EZ Eats: Your wearable key to a stress-free dining experiences

Problem Overview

In the development of EZ Eats, we studied how people with allergies interact with waitstaff and make decisions when trying new food or food from unfamiliar restaurants. Through running three user studies, we identified two key barriers that people with allergies face when dining out.

First, all of our participants expressed feeling awkward about having conversations about their dietary restrictions with their waiters. We found that our participants tried to avoid having these conversations whenever possible, only bringing up their dietary restrictions if they felt it was necessary.

Second, participants cited that trust was important in influencing which dishes they decide to order, and not having an existing relationship with the restaurant or dish would make it more difficult to try new foods. As a result, many of our users decided to opt for foods and restaurants that are familiar or would prefer not to eat out at all.


From our user research, we discovered the main barriers people with allergies face at restaurants are: the fear that the waitstaff is not fully aware of their allergies and concern of being an inconvenience due to the stigma associated with dietary restrictions. We identified two solutions to address this issue: (1) a discrete form of communication between customers and waitstaff and (2) personalized menus for customers with allergies.

We chose to use a bracelet and tablet menu interface to bring these solutions to life. With the combination of these two items, customers are able to tap into tablet menus using a bracelet preloaded with their allergy information, creating a personalized menu with the food they are able to eat safely and sending a notification to the necessary restaurant staff of their dietary restrictions.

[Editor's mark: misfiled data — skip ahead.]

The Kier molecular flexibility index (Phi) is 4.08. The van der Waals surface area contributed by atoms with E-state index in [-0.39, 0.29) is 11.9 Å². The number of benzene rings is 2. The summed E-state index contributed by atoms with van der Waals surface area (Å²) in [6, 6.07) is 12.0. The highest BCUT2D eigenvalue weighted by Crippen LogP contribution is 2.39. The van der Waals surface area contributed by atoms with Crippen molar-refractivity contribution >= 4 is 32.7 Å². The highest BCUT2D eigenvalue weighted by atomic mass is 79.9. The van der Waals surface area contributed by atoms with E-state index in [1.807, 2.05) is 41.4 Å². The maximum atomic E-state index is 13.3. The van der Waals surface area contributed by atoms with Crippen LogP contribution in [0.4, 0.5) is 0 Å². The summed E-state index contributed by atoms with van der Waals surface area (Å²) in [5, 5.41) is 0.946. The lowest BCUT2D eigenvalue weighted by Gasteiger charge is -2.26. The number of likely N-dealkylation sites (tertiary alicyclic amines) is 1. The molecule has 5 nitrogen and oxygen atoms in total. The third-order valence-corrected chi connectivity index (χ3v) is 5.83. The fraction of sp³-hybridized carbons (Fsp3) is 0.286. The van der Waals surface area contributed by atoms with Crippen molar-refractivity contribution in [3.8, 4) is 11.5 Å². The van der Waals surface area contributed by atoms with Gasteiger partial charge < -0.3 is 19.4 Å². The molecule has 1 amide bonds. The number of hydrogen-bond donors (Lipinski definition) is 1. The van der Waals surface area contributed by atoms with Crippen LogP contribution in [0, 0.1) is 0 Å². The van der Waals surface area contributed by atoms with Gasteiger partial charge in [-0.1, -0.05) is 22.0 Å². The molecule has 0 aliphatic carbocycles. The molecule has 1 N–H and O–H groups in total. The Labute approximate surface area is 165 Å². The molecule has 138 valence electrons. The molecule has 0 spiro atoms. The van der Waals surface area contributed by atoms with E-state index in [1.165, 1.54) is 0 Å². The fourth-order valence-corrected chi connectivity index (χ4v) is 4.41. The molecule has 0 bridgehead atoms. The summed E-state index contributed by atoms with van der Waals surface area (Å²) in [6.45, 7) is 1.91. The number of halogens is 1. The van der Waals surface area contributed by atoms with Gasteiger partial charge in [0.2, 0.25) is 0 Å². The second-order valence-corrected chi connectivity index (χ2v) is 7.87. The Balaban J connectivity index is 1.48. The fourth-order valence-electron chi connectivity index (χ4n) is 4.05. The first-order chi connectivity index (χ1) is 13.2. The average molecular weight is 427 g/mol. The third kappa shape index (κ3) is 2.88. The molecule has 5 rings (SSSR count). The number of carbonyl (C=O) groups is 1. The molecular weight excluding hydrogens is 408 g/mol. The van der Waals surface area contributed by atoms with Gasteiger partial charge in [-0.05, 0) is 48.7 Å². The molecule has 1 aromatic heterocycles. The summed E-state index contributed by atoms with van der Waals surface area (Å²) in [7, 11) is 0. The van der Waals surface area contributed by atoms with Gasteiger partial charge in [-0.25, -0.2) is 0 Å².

Paper Prototype, Testing Process, and Results

Paper Prototype Overview Image

For our paper prototype, we decided to create a tablet app and bracelet interface that features a personalized menu and an instantaneous notification feature that allows customers to notify restaurant staff of allergies.

Bracelet Tap / Login Screen
Menu Screen

Our initial workflow had two major components. The first part is a sign-in screen where users could either tap in with their EZ Eats bracelet or bypass the sign in process by clicking. The next part is a menu screen. If the user taps into the menu using an EZ Eats bracelet, the menu automatically filters out all foods that don’t accommodate the user’s dietary restrictions. Otherwise, the user would be signed in as a guest and would be given an unfiltered menu. The menu is additionally interactive, and allows users to select/deselect additional restrictions.

To test our prototype, we conducted heuristic and usability tests. Our goal was to learn how people interacted with our prototype without having any prior exposure to the idea.

Our testing protocol had four parts.

  • High-level overview. We told our participants about the purpose of our design.
  • Scenario. We asked our participants to pretend to be a customer with a severe peanut allergy that was also considering vegetarianism. With these constraints, we asked them to explore possible food choices and select a few dishes they would be interested in ordering.
  • Task execution. We observed our participants’ interactions and updated the prototype as necessary. We asked them to describe their thought process along the way.
  • Follow-up Questions. We asked about confusing interactions and about consistency issues to learn about pain points.

After conducting two heuristic tests and three usability tests, we combined feedback to provide general guidelines for the next iteration of our design.

From our heuristic and usability tests, several expert blind spots were revealed in our initial paper prototype. We used the results from our user testing to inform the next iteration of our paper prototypes. Below, we discuss two major revisions that we made to our original prototype.